• There are at least two answers to this question; one of these is more educative and the other one is at least as educative (in a different and profound way) as well as practical. Method 1 The first method is a more introductory level method. It is helpful to know it and good to read it as a refresher even if one is more advanced student of the topic. A linear system $\mathbf{Ax=b}$ is homogeneous when $\mathbf b=\mathbf 0$ and nonhomogeneous…

• The SVD factorization is a special case of the URV factorization that has many great properties. The latter decomposes a matrix $A_{m\times n}$ as $$A=URV^T,$$ where $U=(U_1|U_2)$ is an orthonormal matrix such that $U_1$ is a basis for $R(A)$, $U_2$ is a basis for $N(A^T)$; and $V=(V_1|V_2)$ is another orthonormal matrix such that $V_1$ is a basis for $R(A^T)$ and $V_2$ is a basis for $N(A)$. Suppose that the rank of $A$ is $r$, in which case $U_1$ has $r$ columns…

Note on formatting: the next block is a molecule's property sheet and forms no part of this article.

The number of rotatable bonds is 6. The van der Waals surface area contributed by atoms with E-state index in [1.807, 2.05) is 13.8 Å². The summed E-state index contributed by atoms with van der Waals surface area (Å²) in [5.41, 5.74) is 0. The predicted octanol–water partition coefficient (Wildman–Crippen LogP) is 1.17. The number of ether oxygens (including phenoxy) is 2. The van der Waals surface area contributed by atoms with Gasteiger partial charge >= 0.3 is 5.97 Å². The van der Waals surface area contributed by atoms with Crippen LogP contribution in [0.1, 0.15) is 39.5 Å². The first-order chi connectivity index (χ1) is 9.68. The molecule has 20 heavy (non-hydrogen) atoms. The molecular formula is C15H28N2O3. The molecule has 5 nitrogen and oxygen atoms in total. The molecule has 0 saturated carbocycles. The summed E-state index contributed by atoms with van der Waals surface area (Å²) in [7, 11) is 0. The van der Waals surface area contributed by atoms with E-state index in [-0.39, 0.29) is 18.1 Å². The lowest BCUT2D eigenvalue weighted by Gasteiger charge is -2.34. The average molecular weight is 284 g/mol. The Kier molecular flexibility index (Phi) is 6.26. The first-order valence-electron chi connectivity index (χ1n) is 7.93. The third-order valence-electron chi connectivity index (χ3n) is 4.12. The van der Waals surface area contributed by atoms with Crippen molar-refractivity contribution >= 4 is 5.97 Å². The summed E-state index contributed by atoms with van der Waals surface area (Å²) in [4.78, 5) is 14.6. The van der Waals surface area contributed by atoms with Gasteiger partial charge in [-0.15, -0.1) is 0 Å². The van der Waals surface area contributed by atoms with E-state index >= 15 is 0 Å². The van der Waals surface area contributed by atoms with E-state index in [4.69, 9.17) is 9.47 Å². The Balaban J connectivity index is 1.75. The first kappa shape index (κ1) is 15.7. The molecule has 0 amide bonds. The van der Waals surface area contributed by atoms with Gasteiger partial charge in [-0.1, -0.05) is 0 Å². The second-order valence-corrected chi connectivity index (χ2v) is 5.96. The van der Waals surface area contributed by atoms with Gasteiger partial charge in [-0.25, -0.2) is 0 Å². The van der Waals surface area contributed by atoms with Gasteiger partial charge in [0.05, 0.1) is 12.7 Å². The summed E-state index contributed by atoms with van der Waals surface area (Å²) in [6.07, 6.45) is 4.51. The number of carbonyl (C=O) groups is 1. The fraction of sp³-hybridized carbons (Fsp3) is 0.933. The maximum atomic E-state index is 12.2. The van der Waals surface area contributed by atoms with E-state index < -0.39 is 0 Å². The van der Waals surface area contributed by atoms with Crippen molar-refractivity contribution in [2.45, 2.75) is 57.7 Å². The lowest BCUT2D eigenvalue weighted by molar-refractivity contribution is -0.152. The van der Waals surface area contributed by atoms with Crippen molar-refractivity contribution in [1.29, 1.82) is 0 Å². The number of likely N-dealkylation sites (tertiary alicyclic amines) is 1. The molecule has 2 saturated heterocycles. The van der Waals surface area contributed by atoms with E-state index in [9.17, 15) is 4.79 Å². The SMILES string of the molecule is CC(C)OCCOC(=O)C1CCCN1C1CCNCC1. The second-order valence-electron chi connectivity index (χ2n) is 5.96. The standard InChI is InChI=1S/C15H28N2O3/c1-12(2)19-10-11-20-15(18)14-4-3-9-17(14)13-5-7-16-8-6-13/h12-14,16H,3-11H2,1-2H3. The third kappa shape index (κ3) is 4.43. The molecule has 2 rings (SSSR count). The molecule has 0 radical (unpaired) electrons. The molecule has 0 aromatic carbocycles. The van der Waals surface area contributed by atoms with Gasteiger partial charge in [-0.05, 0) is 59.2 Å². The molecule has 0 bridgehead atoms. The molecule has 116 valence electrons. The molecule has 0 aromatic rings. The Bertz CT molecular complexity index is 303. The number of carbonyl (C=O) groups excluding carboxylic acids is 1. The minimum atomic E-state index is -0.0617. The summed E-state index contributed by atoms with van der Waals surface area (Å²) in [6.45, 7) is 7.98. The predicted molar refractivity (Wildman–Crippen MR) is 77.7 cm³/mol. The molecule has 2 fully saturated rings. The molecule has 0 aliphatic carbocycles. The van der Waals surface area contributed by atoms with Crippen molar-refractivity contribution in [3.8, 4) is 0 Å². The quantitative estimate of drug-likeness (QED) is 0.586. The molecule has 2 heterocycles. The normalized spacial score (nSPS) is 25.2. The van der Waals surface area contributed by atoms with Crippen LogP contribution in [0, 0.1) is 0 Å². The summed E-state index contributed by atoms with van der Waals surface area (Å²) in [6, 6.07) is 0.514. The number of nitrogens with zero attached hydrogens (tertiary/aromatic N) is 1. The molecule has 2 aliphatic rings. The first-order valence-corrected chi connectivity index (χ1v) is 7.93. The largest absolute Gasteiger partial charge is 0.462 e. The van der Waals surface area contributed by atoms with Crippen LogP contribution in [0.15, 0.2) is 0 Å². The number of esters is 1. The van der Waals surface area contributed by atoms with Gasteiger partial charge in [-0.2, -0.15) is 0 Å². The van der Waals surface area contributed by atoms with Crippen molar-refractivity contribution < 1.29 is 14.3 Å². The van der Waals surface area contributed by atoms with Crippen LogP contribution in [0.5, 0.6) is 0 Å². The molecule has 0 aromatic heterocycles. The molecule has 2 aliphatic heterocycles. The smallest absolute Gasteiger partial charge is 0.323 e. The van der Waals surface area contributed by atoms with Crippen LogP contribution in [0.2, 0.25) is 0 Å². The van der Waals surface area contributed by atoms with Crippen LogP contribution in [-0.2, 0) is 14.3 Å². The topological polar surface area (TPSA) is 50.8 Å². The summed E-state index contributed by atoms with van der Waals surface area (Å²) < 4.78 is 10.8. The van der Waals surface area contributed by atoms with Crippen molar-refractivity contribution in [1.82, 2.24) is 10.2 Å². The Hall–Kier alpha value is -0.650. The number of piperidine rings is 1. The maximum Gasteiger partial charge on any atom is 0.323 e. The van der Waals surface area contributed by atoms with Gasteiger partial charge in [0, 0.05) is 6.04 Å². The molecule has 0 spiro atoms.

• The Drazin inverse and the discussion around it (p400 of C.D.Meyer) made me truly grasp some of the points about what a generalized inverse is and what is the connection between linear operators and matrices; and change of basis. The Drazin inverse is a natural consequence of the Core-Nilpotent decomposition, according to which, a matrix can be decomposed as $$A=Q\begin{pmatrix}C_{r\times r} & 0 \\ 0 & N\end{pmatrix}Q^{-1},$$where $C$ is nonsingular, and $N$ is nilpotent. Here, $r$ is not the rank of…